Nostalgia is fun, but the fact is that mobile smartphones have become a household item, possibly even more common than a car or a phone book. We look back at where the industry has taken the technological evolution in such a short time, but one site, Gigaom has gone one step further in predicting what features and technologies the next round of devices will make the norm.
Here's what Gigaom observes about smartphones and consumer electronics.
Sales Pace - In 2011, smartphones outsold personal computers. About 468 million smartphones were sold in 2011, that's more sales than the entire population of the United States. It's expected that in 2015, tablet sales will parallel the number of personal computers sold, while 1 billion smartphones will be sold. That's 1 smartphone for every 7 humans on planet Earth!
User Interfaces - Have a friend that has a QWERTY keyboard on their mobile device? That's likely going to change. Fewer and fewer smartphones and tablets are being released with physical keyboards. Not only are devices going touch, but many devices are going one step further, featuring voice-recognition capabilities like Apple's Siri. Meanwhile, Samsung's Galaxy S III will have the "Smart Stay" feature, which will be tracking your eyes and keeping the screen on, while you're looking at it, reading something, thus freeing you from having to touch the display every once in a while in order to keep it on.
More Cores = More Capabilities - The one aspect that's been consistent in the evolution of processors is they become more powerful through the use of multi-core processing. Both application processors and graphics processors have evolved into workhorses that drive technologies such as hi-definition video capture and editing, 3D applications, and rapid application loading. The line between gaming device and smartphone has become blurry as more smartphones are coming with processors capable of handling graphics and game play that only dedicated gaming units have been able to in the past. Current and next generation processors will likely allow more to run in the background, creating tablets and smartphones that render a personal computer less and less appealing, as the same tasks will be able to be accomplished on an extremely portable device.
Imaging - Many users have already ditched their point and shoot still cameras in favor of using their smartphone as their primary video and photo capture device. The days of traveling with a video camera, still camera, and mobile phone have been replaced by the modern smartphone. The CMOS sensors on the modern smartphone allow for 5-10 megapixel photo shooting, and up to 1080p video recording. Popular sites like YouTube, Instagram, Facebook, and Twitter make it easy to upload with the touch of a button, further rendering stand-alone point and shoot cameras and video cameras a product of the past. It's expected that in the future the quality of the sensors and image capture capabilities in smartphones will continue to increase.
Apps - 10 years ago this term would have meant nothing to you, however today it is a household term. Apps are what drives the success of any smartphone. A mobile operating system without apps makes using the device less appealing. Ten years ago, it was Blackberry OS and Symbian OS as the primary players, but they failed to keep up with the demand for content rich apps, and have since given up their throne in the smartphone arena. The two key players in the mobile OS industry today are Apple with iOS, and Google with Android OS. Android is very open-source, whereas iOS is generally more closed, however both have a thriving development community. Windows Phone has come onto the scene recently, and is expected to gain some ground in the coming years, but it's widely expected that Android and iOS will continue to rein for the foreseeable future. Google's Android OS is acclaimed for it being open source, which gives it appeal to those who want to be able to customize it more, whereas Apple's iOS is widely known for being fairly closed, not allowing the end-user to make many modifications, and restricting what aspects of the operating system developers are able to interface with. It's expected that app growth will continue to be a huge driver for new and existing users of smartphones. It's hard to find a major company who doesn't say "we've got an app," so it would seem the apps will continue to be one of the primary drivers of people to continue to chose smartphones for their next mobile device.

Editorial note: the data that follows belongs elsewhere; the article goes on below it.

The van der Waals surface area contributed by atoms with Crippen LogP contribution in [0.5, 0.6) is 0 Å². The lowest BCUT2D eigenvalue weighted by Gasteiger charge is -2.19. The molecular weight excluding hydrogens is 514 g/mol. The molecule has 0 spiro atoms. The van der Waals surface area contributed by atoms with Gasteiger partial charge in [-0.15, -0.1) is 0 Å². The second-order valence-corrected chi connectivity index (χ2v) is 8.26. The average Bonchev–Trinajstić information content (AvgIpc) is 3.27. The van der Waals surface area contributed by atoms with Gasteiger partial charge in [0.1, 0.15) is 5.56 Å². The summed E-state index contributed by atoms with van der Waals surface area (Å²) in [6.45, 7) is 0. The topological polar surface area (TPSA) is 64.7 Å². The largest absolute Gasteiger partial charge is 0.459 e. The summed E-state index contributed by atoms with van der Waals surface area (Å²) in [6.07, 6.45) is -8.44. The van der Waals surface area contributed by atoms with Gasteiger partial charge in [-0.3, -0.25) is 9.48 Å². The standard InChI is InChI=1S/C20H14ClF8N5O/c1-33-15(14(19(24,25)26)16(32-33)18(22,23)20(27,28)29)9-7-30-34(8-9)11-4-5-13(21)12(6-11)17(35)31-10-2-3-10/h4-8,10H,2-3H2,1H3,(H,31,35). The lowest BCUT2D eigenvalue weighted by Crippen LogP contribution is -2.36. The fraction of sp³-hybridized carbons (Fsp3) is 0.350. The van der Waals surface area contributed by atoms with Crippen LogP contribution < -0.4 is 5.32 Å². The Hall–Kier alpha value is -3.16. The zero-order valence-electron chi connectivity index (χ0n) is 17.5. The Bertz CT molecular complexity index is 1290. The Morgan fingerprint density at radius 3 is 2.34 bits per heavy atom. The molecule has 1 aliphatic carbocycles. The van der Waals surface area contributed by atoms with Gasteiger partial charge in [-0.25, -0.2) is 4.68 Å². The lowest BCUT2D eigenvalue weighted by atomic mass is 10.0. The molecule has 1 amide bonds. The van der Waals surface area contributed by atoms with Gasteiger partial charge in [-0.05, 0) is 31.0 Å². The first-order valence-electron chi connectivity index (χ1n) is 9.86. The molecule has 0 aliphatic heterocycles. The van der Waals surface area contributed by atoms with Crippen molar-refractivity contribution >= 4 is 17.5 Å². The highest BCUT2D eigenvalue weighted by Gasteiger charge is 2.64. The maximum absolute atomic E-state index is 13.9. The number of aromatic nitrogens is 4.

NFC - NFC, or Near Field Communications, is a technology that's been around for some time, but has been a bit slower to be deployed in the United States because of it's potential security risks. In the early 2000's, credit card companies began imbedding RFID (radio frequency identification chips) into credit cards globally. While it's hard to find a credit card in Europe or Asia without the microchip, consumers in the United States have been a bit more skiddish to adopt such technology due to concerns surrounding the security of the data. this is finally seeming to change, with the release of devices like the Samsung Galaxy Nexus, which totes NFC technology. NFC technology holds a large number of uses, from making payments on a subway train, or vending machine, to exchanging data with the tap of two devices. It's possible that the next generation of smartphones will finally integrate NFC technology as a standard feature. If this happens, it could be the biggest payment-system revolution since the invention of credit and debit cards. NFC could render carrying a wallet useless if government agencies were to adopt an identification system utilizing NFC, and credit card issuers all got on board with deployment of the technology.